PennEast will appeal to US Supreme Court over lower court’s adverse ruling

The company is looking to overturn a decision that denied its bid to condemn state-owned lands for $1 billion pipeline project.

PennEast’s bid to condemn state-owned properties as part of its plan to build a pipeline was blocked by a lower court. (Twenty20/NJ Spotlight)

PennEast’s bid to condemn state-owned properties as part of its plan to build a pipeline was blocked by a lower court. (Twenty20/NJ Spotlight)

This article originally appeared on NJ Spotlight.

PennEast Pipeline LLC yesterday vowed to appeal to the U.S. Supreme Court a lower court ruling that looms as a major impediment to its proposed 120 mile-project to bring natural gas from Pennsylvania into New Jersey.

The company announced in a press release it would seek to overturn a decision by the U.S. Court of Appeals for the Third Circuit that denied PennEast’s bid to condemn state-owned lands for its $1 billion project.

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The three-judge panel ruled in September that private companies do not have the authority to condemn state-owned lands under the 11th Amendment to the U.S. Constitution. Under the doctrine of sovereign immunity, a state cannot be sued by a private company without its consent.

The lower court decision upends nearly 80 years of practice by the natural gas industry and ignores the intent of Congress in passing a critical provision of the Natural Gas Act, according to PennEast.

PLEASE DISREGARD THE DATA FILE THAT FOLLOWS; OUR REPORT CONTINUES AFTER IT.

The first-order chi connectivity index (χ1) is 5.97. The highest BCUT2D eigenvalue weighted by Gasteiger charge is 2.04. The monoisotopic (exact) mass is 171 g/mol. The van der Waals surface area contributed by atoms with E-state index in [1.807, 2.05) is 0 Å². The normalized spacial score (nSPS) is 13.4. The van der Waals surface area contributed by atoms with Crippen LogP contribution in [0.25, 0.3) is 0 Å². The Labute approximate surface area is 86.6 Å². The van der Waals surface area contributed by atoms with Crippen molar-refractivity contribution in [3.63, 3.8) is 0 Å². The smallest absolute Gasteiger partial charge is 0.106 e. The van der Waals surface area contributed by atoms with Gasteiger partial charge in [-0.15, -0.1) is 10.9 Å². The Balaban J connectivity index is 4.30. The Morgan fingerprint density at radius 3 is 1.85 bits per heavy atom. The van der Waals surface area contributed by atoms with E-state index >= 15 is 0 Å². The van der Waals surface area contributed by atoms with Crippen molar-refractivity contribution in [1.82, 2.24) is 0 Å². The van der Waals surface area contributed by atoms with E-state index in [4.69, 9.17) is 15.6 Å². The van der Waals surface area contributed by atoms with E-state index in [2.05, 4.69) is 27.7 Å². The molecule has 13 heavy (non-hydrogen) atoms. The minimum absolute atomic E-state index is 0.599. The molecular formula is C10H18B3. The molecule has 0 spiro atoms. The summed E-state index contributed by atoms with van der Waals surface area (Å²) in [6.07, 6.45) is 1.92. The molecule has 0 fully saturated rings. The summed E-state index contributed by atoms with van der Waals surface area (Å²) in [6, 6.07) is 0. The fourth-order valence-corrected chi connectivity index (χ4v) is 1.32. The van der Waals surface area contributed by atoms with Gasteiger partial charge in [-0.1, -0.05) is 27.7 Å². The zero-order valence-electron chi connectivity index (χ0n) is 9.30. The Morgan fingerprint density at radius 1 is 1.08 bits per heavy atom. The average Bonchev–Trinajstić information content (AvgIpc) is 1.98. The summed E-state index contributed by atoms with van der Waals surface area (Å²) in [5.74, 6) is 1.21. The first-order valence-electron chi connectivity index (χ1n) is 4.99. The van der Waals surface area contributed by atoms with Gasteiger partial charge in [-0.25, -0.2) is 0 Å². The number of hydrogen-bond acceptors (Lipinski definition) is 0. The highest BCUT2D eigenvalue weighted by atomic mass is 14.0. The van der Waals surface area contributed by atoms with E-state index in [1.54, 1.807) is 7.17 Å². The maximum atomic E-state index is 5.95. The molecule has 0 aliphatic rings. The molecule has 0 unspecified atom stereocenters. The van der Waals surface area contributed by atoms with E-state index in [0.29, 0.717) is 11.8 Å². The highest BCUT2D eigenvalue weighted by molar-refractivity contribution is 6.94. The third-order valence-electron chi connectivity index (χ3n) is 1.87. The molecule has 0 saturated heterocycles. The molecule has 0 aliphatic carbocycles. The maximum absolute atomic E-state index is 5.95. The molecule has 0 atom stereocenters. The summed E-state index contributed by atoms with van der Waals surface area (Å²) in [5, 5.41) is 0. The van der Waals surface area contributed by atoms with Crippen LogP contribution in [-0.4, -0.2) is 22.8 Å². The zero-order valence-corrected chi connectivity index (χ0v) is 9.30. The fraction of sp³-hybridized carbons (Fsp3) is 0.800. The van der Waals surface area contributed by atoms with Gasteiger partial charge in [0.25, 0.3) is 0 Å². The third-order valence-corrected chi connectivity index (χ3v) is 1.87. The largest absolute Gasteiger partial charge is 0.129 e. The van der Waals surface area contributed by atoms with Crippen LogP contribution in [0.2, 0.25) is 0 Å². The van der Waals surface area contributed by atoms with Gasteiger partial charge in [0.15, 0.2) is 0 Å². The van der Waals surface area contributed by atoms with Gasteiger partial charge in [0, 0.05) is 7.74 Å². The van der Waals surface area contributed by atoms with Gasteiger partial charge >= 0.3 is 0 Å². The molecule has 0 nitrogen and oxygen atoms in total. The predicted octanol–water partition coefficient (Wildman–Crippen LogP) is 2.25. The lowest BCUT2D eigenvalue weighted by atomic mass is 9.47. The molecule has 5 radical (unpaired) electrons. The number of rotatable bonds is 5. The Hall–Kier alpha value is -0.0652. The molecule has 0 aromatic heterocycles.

“The Third Circuit’s decision has implications far beyond the PennEast project,’’ said Anthony Cox, chairman of the PennEast Pipeline Company Board of Managers. “No interstate pipeline nationwide of any significant length can be built without crossing land where a state claims an interest.’’

PennEast and its backers say the pipeline is needed to provide supplies to New Jersey customers. More than 75% of customers in the state heat their homes with natural gas, which also provides more than 41% of the state’s electricity.

“Demand for natural gas continues to grow, and new infrastructure across the Northeast has not kept up, in part due to politics and regulatory delays,’’ Cox said. “The result has been forced gas moratoriums that threaten customer reliability, higher energy bills and higher carbon emissions.’’

The decision to ask the highest court to review the case is not unexpected. “Based on the law, we don’t think the Supreme Court should pick up this case. However, given Trump’s appointments to the court, who knows,’’ said Jeff Tittel, director of the New Jersey Sierra Club.

If the nation’s highest court rules against PennEast, the company could opt to ask Congress to rewrite the Natural Gas Act to allow condemnation of state-owned lands, or reconfigure the proposed pipeline route around state lands.

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